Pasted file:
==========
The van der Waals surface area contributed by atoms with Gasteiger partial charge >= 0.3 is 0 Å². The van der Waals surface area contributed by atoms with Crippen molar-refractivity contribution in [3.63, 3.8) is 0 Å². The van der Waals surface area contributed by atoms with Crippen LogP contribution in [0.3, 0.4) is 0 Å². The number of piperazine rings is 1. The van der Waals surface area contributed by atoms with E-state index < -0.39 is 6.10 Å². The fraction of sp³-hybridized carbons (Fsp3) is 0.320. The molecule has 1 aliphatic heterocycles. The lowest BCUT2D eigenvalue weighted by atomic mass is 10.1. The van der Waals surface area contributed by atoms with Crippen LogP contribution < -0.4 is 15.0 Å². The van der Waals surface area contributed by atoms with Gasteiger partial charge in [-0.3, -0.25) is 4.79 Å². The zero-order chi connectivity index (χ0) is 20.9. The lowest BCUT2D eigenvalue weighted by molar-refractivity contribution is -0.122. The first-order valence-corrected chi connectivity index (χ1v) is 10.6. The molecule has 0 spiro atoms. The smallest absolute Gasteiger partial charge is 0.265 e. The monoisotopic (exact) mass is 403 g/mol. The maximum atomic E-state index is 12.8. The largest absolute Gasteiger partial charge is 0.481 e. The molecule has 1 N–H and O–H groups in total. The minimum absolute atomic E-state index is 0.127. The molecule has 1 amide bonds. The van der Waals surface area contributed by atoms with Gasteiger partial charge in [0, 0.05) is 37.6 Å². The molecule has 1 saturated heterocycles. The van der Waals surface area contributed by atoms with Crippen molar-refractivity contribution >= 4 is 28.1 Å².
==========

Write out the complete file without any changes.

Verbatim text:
The van der Waals surface area contributed by atoms with Gasteiger partial charge >= 0.3 is 0 Å². The van der Waals surface area contributed by atoms with Crippen molar-refractivity contribution in [3.63, 3.8) is 0 Å². The van der Waals surface area contributed by atoms with Crippen LogP contribution in [0.3, 0.4) is 0 Å². The number of piperazine rings is 1. The van der Waals surface area contributed by atoms with E-state index < -0.39 is 6.10 Å². The fraction of sp³-hybridized carbons (Fsp3) is 0.320. The molecule has 1 aliphatic heterocycles. The lowest BCUT2D eigenvalue weighted by atomic mass is 10.1. The van der Waals surface area contributed by atoms with Crippen LogP contribution < -0.4 is 15.0 Å². The van der Waals surface area contributed by atoms with Gasteiger partial charge in [-0.3, -0.25) is 4.79 Å². The zero-order chi connectivity index (χ0) is 20.9. The lowest BCUT2D eigenvalue weighted by molar-refractivity contribution is -0.122. The first-order valence-corrected chi connectivity index (χ1v) is 10.6. The molecule has 0 spiro atoms. The smallest absolute Gasteiger partial charge is 0.265 e. The monoisotopic (exact) mass is 403 g/mol. The maximum atomic E-state index is 12.8. The largest absolute Gasteiger partial charge is 0.481 e. The molecule has 1 N–H and O–H groups in total. The minimum absolute atomic E-state index is 0.127. The molecule has 1 amide bonds. The van der Waals surface area contributed by atoms with Gasteiger partial charge in [0, 0.05) is 37.6 Å². The molecule has 1 saturated heterocycles. The van der Waals surface area contributed by atoms with Crippen molar-refractivity contribution >= 4 is 28.1 Å².